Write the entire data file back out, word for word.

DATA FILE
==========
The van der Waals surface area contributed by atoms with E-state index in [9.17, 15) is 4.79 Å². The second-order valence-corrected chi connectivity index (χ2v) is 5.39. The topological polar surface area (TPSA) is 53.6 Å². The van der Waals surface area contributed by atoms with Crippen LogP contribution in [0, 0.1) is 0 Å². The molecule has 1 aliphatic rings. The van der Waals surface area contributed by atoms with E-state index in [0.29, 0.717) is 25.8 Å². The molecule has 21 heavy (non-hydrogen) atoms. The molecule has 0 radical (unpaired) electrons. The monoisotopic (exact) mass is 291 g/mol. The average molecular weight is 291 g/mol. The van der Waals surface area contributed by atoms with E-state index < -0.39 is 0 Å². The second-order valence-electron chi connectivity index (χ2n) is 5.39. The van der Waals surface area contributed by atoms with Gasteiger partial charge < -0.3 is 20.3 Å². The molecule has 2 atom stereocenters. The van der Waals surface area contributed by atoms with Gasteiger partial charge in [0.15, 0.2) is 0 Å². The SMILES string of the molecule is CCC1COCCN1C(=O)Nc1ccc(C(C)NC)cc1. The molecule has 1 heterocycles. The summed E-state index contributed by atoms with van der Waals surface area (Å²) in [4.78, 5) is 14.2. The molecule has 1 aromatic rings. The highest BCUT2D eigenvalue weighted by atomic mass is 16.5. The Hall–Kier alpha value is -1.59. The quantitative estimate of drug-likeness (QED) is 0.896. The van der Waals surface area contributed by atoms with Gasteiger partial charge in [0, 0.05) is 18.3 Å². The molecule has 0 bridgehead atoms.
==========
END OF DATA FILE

The van der Waals surface area contributed by atoms with E-state index in [9.17, 15) is 4.79 Å². The second-order valence-corrected chi connectivity index (χ2v) is 5.39. The topological polar surface area (TPSA) is 53.6 Å². The van der Waals surface area contributed by atoms with Crippen LogP contribution in [0, 0.1) is 0 Å². The molecule has 1 aliphatic rings. The van der Waals surface area contributed by atoms with E-state index in [0.29, 0.717) is 25.8 Å². The molecule has 21 heavy (non-hydrogen) atoms. The molecule has 0 radical (unpaired) electrons. The monoisotopic (exact) mass is 291 g/mol. The average molecular weight is 291 g/mol. The van der Waals surface area contributed by atoms with E-state index < -0.39 is 0 Å². The second-order valence-electron chi connectivity index (χ2n) is 5.39. The van der Waals surface area contributed by atoms with Gasteiger partial charge < -0.3 is 20.3 Å². The molecule has 2 atom stereocenters. The van der Waals surface area contributed by atoms with Gasteiger partial charge in [0.15, 0.2) is 0 Å². The SMILES string of the molecule is CCC1COCCN1C(=O)Nc1ccc(C(C)NC)cc1. The molecule has 1 heterocycles. The summed E-state index contributed by atoms with van der Waals surface area (Å²) in [4.78, 5) is 14.2. The molecule has 1 aromatic rings. The highest BCUT2D eigenvalue weighted by atomic mass is 16.5. The Hall–Kier alpha value is -1.59. The quantitative estimate of drug-likeness (QED) is 0.896. The van der Waals surface area contributed by atoms with Gasteiger partial charge in [0, 0.05) is 18.3 Å². The molecule has 0 bridgehead atoms.